Europe has now become the new epicentre for the ongoing Covid-19, the World Health Organisation declared on Friday.
As of Friday, new confirmed cases in China where the disease originated from in December has dropped as low index cases. Unfortunately, the disease has spread across the world, having been reported in every continent except Antarctica.
As at the time of reporting, cases in China have slowed down while the deadly coronavirus runs through Italy and other European countries.
The virus which emerged from Wuhan, China, less than three months ago, has infected more than 132,000 people across 123 countries and territories with over 5,000 people dead.
The ongoing Covid-19 outbreak was declared pandemic on Wednesday, due to the wild spread and severity of the disease. Also, WHO officials had blamed the inaction of many political leaders for not containing the spread of the virus.
WHO Director-General, Tedros Ghebreyesus, said the inaction of many governments and lack of political will had led to the spread of the disease.
Mr Ghebreyesus said at a news conference in Geneva that “more cases are now being reported [in Europe] every day than were reported in China at the height of its epidemic.”
Although cases in China is on a decline “there’s always a chance” that could rise again.
However cases in Europe have exploded overnight.
In Europe, as of Saturday 07:15 GMT, Italy currently has the most cases outside of China with at least 17, 660 infections, followed by Spain at 5,232, Germany at 3,675 and France at 3,661, according to data compiled by worldometer.
The outbreak is also soaring in other European countries.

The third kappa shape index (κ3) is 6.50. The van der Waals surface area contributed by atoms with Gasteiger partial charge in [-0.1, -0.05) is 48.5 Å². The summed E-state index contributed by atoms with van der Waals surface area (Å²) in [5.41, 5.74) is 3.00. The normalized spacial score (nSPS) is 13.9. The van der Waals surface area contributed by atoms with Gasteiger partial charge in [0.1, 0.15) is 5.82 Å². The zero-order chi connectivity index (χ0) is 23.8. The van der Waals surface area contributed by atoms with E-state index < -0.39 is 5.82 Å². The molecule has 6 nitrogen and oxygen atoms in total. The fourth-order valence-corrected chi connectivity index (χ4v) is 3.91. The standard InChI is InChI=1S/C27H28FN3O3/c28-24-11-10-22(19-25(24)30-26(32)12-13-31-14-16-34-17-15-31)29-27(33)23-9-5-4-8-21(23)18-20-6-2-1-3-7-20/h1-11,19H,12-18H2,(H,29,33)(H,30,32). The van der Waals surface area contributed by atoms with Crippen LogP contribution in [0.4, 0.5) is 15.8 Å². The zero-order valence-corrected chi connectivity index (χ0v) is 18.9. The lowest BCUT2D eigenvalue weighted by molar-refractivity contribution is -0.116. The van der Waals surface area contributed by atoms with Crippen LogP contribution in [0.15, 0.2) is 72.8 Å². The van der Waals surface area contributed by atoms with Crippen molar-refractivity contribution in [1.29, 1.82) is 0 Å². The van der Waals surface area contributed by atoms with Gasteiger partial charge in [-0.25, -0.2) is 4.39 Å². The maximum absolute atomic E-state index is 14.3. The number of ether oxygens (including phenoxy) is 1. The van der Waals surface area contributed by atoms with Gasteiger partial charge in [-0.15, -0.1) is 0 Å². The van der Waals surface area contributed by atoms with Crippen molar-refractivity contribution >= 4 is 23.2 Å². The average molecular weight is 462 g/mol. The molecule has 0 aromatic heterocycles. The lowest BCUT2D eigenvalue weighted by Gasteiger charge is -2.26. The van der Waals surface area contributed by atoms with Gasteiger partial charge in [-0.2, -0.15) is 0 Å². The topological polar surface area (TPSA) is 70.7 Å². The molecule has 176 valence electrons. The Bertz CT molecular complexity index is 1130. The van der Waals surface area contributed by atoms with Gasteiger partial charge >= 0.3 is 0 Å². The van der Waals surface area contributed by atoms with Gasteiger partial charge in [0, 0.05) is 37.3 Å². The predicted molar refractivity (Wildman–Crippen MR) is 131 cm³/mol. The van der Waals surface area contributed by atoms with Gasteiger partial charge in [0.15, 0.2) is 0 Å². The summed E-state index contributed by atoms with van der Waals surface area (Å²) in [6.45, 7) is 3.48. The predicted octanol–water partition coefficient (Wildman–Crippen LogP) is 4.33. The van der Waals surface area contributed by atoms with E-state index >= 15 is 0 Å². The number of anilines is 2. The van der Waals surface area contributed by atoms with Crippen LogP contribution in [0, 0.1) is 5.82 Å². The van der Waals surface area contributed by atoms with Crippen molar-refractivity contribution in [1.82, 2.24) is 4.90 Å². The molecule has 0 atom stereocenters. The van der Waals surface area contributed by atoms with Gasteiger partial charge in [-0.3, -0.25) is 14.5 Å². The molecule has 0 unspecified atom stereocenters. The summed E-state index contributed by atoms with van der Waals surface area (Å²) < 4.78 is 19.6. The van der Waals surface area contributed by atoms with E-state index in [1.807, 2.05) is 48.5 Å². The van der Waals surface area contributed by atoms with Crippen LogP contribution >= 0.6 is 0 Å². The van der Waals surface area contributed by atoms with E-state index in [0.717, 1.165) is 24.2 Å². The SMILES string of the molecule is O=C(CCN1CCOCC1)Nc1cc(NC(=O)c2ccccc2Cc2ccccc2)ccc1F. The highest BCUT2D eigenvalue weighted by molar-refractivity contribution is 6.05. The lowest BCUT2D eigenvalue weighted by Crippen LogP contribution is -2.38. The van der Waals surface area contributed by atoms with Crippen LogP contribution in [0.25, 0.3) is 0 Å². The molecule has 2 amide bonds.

Switzerland currently has 1,139 cases, followed by Norway at 996, Sweden at 814, the Netherlands at 804, Denmark at 804, UK at 798 and Belgium at 559 cases.
Reuters had reported that the German Chancellor Angela Merkel in Berlin on Wednesday, said when the virus is out there, the population has no immunity and no therapy exists, then 60 per cent to 70 per cent of the population will be infected. ”
The United States had at least 2,329 cases as of Saturday morning.
Meanwhile, the President of the United States, Donald Trump declared a national emergency on Friday in a bid to contain the spread of the virus in the country
This move has been said to be the most significant move yet by the government to head off the coronavirus outbreak since importation of the disease in the country. Mr Trump had earlier banned travel from 26 countries from Europe and will be in effect for the next 30 days. The ban excluded U.K and Ireland though cases are being reported in UK (798 cases reported so far).
Also, House Democrats and the White House later reached a deal on an aid package.
Not all bad news
While new confirmed cases are reported, it is not all bad news as some people have been treated and recovered from the disease. Though there is no sure treatment protocol- as research on the disease is vigorously ongoing – many countries have been employing various treatments techniques and some seem to be working.
As of Saturday, active cases reported across all reporting countries was 67, 712 cases, those in mild condition at 61,630 and those serious or critical at 6,082 cases.
So far of the treated cases, 72, 550 people fully recovered and discharged.
So far, there has been no vaccine for the disease and many researches are still ongoing on Covid-19.
However, Mr Ghebreyesus said countries need to take a comprehensive approach to try to fight the pandemic.
He said “not testing alone, not contact tracing alone, not quarantine alone, not social distancing alone, do it all,”
“Any country that looks at the experience of other countries with large epidemics and thinks that won’t happen to us is making a deadly mistake, it can happen to any country,” he said.
Meanwhile, WHO executive director, health emergencies, Mike Ryan, said social distancing only slightly “slows down the virus so your health system can cope,”
“The virus will always get you if you don’t move quickly,” he explained while discussing some of the lessons health officials learned from the Ebola outbreak.